Normative salivary cortisol values and responsivity in children

Document Type


Peer Reviewed


Publication Date


NLM Title Abbreviation

Appl Nurs Res

Journal/Book/Conference Title

Applied Nursing Research

PubMed ID


DOI of Published Version


Start Page


End Page



This was a descriptive study on normative salivary cortisol values and responsivity to a hospital clinic visit and an intravenous (IV) procedure in children. The study presented was a subproject of a primary research study that examined parents coaching their children requiring an IV placement in the use of distraction. One measure of child response in the primary study, salivary cortisol, was included to further our understanding of children's physiologic response to stressful and painful stimuli. Salivary cortisol samples were obtained from 384 children aged between 4 and 10 years upon arrival to the clinic and 20 minutes after their IV insertion. Baseline samples were collected at home on a typical day for the children. Data from baseline samples were used to establish normative values between 8:00 a.m. and 3:00 p.m. on a nonprocedural day. Results demonstrate that normative cortisol levels in children follow a pattern similar to the circadian pattern in adults, decreasing from early morning to mid afternoon. Matched samples from control group children were used to evaluate group responsivity. Salivary cortisol levels on the baseline day were lower than those obtained during the day of the procedure and tapered over time as expected (-8.7% +/- 6.7%, p = .431). Cortisol levels on the clinic day increased from baseline and increased further in response to IV placement (15.7% +/- 6.7%, p = .023). A Location x Time interaction was significant (p = .019). Findings demonstrate that salivary cortisol is a useful measure of stress response that can be used to evaluate intervention effectiveness.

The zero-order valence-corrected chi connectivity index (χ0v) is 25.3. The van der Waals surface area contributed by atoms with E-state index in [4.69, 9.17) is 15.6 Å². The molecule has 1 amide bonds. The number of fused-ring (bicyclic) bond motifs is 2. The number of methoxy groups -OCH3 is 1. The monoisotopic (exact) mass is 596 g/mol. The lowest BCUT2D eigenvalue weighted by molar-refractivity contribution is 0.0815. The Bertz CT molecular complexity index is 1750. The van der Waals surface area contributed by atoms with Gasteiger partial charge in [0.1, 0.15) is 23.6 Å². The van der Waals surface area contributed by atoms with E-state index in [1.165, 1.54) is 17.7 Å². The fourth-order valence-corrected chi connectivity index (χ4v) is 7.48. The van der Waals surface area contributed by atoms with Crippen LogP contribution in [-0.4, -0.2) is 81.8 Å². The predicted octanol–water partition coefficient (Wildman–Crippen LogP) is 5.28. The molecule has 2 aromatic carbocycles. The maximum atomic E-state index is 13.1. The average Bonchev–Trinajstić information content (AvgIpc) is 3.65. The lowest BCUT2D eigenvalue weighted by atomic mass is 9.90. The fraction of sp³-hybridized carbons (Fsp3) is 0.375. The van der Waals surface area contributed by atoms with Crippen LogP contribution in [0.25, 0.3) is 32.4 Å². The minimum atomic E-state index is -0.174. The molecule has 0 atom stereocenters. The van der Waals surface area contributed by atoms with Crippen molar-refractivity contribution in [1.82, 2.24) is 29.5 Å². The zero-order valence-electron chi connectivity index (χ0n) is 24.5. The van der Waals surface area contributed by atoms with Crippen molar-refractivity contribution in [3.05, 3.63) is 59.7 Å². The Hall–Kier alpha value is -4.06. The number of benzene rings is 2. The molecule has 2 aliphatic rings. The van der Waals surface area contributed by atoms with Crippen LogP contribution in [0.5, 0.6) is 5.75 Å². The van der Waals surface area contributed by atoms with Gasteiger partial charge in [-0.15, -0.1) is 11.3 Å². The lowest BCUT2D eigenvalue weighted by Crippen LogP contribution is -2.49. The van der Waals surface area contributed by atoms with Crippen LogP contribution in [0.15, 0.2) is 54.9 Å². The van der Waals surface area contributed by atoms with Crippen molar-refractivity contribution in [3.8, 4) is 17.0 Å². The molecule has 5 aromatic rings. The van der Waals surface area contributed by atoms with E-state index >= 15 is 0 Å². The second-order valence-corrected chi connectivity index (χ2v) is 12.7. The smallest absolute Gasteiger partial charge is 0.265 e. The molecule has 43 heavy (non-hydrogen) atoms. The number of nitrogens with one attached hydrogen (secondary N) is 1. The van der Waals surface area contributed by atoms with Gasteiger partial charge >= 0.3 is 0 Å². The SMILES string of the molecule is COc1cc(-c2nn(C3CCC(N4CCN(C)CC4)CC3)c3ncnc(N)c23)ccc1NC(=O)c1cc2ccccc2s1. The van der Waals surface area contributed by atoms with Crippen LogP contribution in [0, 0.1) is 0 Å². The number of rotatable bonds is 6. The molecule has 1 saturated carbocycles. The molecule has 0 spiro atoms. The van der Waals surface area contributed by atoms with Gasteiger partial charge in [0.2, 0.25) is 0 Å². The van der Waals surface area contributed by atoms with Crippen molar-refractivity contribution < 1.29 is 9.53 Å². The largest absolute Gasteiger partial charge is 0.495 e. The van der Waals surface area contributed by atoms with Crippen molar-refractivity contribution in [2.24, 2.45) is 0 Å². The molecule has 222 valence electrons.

Child, Child, Preschool, Circadian Rhythm, Humans, Hydrocortisone/analysis, Quality Control, Saliva/chemistry

Published Article/Book Citation

Applied Nursing Research, 22:1 (2009) pp.54-62. DOI:10.1016/j.apnr.2007.04.009.

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